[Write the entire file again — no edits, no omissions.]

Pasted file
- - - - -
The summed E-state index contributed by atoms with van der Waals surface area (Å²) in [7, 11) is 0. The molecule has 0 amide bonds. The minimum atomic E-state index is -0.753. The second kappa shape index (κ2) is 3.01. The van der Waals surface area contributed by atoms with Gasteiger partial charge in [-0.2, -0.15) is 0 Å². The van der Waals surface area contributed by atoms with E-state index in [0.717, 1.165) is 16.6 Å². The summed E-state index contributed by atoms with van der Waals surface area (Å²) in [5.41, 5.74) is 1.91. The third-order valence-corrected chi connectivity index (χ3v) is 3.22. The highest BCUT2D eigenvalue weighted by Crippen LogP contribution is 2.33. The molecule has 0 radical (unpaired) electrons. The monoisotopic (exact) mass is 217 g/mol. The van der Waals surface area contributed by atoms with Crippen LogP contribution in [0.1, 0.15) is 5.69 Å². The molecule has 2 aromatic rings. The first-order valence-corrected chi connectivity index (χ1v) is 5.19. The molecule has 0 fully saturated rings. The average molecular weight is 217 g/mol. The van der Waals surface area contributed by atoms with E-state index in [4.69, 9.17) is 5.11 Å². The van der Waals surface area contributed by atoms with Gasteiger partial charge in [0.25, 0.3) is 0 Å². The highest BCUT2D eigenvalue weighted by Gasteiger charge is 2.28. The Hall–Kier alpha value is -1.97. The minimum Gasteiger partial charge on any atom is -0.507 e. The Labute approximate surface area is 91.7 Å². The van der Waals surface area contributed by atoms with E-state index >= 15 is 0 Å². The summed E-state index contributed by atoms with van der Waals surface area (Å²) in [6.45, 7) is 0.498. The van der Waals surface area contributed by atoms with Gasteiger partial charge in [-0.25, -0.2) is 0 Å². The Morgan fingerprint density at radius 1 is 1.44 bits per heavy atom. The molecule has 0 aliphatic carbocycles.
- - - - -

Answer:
The summed E-state index contributed by atoms with van der Waals surface area (Å²) in [7, 11) is 0. The molecule has 0 amide bonds. The minimum atomic E-state index is -0.753. The second kappa shape index (κ2) is 3.01. The van der Waals surface area contributed by atoms with Gasteiger partial charge in [-0.2, -0.15) is 0 Å². The van der Waals surface area contributed by atoms with E-state index in [0.717, 1.165) is 16.6 Å². The summed E-state index contributed by atoms with van der Waals surface area (Å²) in [5.41, 5.74) is 1.91. The third-order valence-corrected chi connectivity index (χ3v) is 3.22. The highest BCUT2D eigenvalue weighted by Crippen LogP contribution is 2.33. The molecule has 0 radical (unpaired) electrons. The monoisotopic (exact) mass is 217 g/mol. The van der Waals surface area contributed by atoms with Crippen LogP contribution in [0.1, 0.15) is 5.69 Å². The molecule has 2 aromatic rings. The first-order valence-corrected chi connectivity index (χ1v) is 5.19. The molecule has 0 fully saturated rings. The average molecular weight is 217 g/mol. The van der Waals surface area contributed by atoms with E-state index in [4.69, 9.17) is 5.11 Å². The van der Waals surface area contributed by atoms with Gasteiger partial charge in [0.25, 0.3) is 0 Å². The highest BCUT2D eigenvalue weighted by Gasteiger charge is 2.28. The Hall–Kier alpha value is -1.97. The minimum Gasteiger partial charge on any atom is -0.507 e. The Labute approximate surface area is 91.7 Å². The van der Waals surface area contributed by atoms with E-state index >= 15 is 0 Å². The summed E-state index contributed by atoms with van der Waals surface area (Å²) in [6.45, 7) is 0.498. The van der Waals surface area contributed by atoms with Gasteiger partial charge in [-0.25, -0.2) is 0 Å². The Morgan fingerprint density at radius 1 is 1.44 bits per heavy atom. The molecule has 0 aliphatic carbocycles.